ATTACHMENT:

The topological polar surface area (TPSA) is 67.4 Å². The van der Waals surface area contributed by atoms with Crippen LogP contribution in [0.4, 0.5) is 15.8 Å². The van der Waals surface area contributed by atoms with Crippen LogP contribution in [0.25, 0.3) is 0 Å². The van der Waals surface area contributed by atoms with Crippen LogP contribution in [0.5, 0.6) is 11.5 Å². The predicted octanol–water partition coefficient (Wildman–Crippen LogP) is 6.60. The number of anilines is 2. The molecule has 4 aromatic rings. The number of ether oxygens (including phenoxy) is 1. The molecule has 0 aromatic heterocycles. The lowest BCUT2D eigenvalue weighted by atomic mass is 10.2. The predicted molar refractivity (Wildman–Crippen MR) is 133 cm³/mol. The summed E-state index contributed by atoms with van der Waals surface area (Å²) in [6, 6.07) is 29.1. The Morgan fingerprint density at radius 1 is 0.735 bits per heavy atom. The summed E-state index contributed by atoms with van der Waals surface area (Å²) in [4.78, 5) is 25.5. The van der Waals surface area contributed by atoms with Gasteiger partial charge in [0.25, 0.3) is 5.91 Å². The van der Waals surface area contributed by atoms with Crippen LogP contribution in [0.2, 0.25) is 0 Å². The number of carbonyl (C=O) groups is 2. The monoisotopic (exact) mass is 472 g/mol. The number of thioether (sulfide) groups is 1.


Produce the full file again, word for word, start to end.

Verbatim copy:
The topological polar surface area (TPSA) is 67.4 Å². The van der Waals surface area contributed by atoms with Crippen LogP contribution in [0.4, 0.5) is 15.8 Å². The van der Waals surface area contributed by atoms with Crippen LogP contribution in [0.25, 0.3) is 0 Å². The van der Waals surface area contributed by atoms with Crippen LogP contribution in [0.5, 0.6) is 11.5 Å². The predicted octanol–water partition coefficient (Wildman–Crippen LogP) is 6.60. The number of anilines is 2. The molecule has 4 aromatic rings. The number of ether oxygens (including phenoxy) is 1. The molecule has 0 aromatic heterocycles. The lowest BCUT2D eigenvalue weighted by atomic mass is 10.2. The predicted molar refractivity (Wildman–Crippen MR) is 133 cm³/mol. The summed E-state index contributed by atoms with van der Waals surface area (Å²) in [6, 6.07) is 29.1. The Morgan fingerprint density at radius 1 is 0.735 bits per heavy atom. The summed E-state index contributed by atoms with van der Waals surface area (Å²) in [4.78, 5) is 25.5. The van der Waals surface area contributed by atoms with Gasteiger partial charge in [0.25, 0.3) is 5.91 Å². The van der Waals surface area contributed by atoms with Crippen LogP contribution in [0.2, 0.25) is 0 Å². The number of carbonyl (C=O) groups is 2. The monoisotopic (exact) mass is 472 g/mol. The number of thioether (sulfide) groups is 1.